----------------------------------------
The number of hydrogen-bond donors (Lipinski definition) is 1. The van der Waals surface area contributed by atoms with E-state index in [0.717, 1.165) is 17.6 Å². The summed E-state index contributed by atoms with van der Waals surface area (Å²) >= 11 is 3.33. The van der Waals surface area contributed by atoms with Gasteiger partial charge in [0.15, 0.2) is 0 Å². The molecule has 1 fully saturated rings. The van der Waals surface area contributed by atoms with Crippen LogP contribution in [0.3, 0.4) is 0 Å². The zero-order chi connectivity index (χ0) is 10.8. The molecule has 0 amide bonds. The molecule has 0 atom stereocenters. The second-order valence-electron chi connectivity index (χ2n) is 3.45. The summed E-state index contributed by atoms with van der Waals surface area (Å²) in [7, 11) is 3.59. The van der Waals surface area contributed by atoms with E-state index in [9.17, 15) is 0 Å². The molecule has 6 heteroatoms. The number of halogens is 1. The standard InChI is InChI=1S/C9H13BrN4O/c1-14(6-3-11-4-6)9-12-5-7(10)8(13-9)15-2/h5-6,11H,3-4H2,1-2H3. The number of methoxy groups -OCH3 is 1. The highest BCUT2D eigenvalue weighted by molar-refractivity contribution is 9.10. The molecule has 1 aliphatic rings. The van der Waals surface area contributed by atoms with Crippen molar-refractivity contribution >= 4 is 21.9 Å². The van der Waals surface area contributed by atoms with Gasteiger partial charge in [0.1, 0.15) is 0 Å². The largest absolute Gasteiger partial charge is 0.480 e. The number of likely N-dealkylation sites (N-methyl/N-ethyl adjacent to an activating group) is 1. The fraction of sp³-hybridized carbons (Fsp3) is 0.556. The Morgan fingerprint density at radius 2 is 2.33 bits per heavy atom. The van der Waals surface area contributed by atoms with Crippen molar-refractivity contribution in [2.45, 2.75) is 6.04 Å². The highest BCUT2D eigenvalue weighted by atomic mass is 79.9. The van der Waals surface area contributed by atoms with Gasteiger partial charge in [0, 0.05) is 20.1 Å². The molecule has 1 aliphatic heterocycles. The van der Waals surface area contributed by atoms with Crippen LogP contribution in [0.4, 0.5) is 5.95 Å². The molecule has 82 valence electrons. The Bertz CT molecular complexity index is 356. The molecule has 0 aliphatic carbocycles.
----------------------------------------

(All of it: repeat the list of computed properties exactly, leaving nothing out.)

The number of hydrogen-bond donors (Lipinski definition) is 1. The van der Waals surface area contributed by atoms with E-state index in [0.717, 1.165) is 17.6 Å². The summed E-state index contributed by atoms with van der Waals surface area (Å²) >= 11 is 3.33. The van der Waals surface area contributed by atoms with Gasteiger partial charge in [0.15, 0.2) is 0 Å². The molecule has 1 fully saturated rings. The van der Waals surface area contributed by atoms with Crippen LogP contribution in [0.3, 0.4) is 0 Å². The zero-order chi connectivity index (χ0) is 10.8. The molecule has 0 amide bonds. The molecule has 0 atom stereocenters. The second-order valence-electron chi connectivity index (χ2n) is 3.45. The summed E-state index contributed by atoms with van der Waals surface area (Å²) in [7, 11) is 3.59. The van der Waals surface area contributed by atoms with E-state index in [9.17, 15) is 0 Å². The molecule has 6 heteroatoms. The number of halogens is 1. The standard InChI is InChI=1S/C9H13BrN4O/c1-14(6-3-11-4-6)9-12-5-7(10)8(13-9)15-2/h5-6,11H,3-4H2,1-2H3. The number of methoxy groups -OCH3 is 1. The highest BCUT2D eigenvalue weighted by molar-refractivity contribution is 9.10. The molecule has 1 aliphatic rings. The van der Waals surface area contributed by atoms with Crippen molar-refractivity contribution >= 4 is 21.9 Å². The van der Waals surface area contributed by atoms with Gasteiger partial charge in [0.1, 0.15) is 0 Å². The largest absolute Gasteiger partial charge is 0.480 e. The number of likely N-dealkylation sites (N-methyl/N-ethyl adjacent to an activating group) is 1. The fraction of sp³-hybridized carbons (Fsp3) is 0.556. The Morgan fingerprint density at radius 2 is 2.33 bits per heavy atom. The van der Waals surface area contributed by atoms with Crippen molar-refractivity contribution in [2.45, 2.75) is 6.04 Å². The highest BCUT2D eigenvalue weighted by atomic mass is 79.9. The van der Waals surface area contributed by atoms with Gasteiger partial charge in [0, 0.05) is 20.1 Å². The molecule has 1 aliphatic heterocycles. The van der Waals surface area contributed by atoms with Crippen LogP contribution in [0.4, 0.5) is 5.95 Å². The molecule has 82 valence electrons. The Bertz CT molecular complexity index is 356. The molecule has 0 aliphatic carbocycles.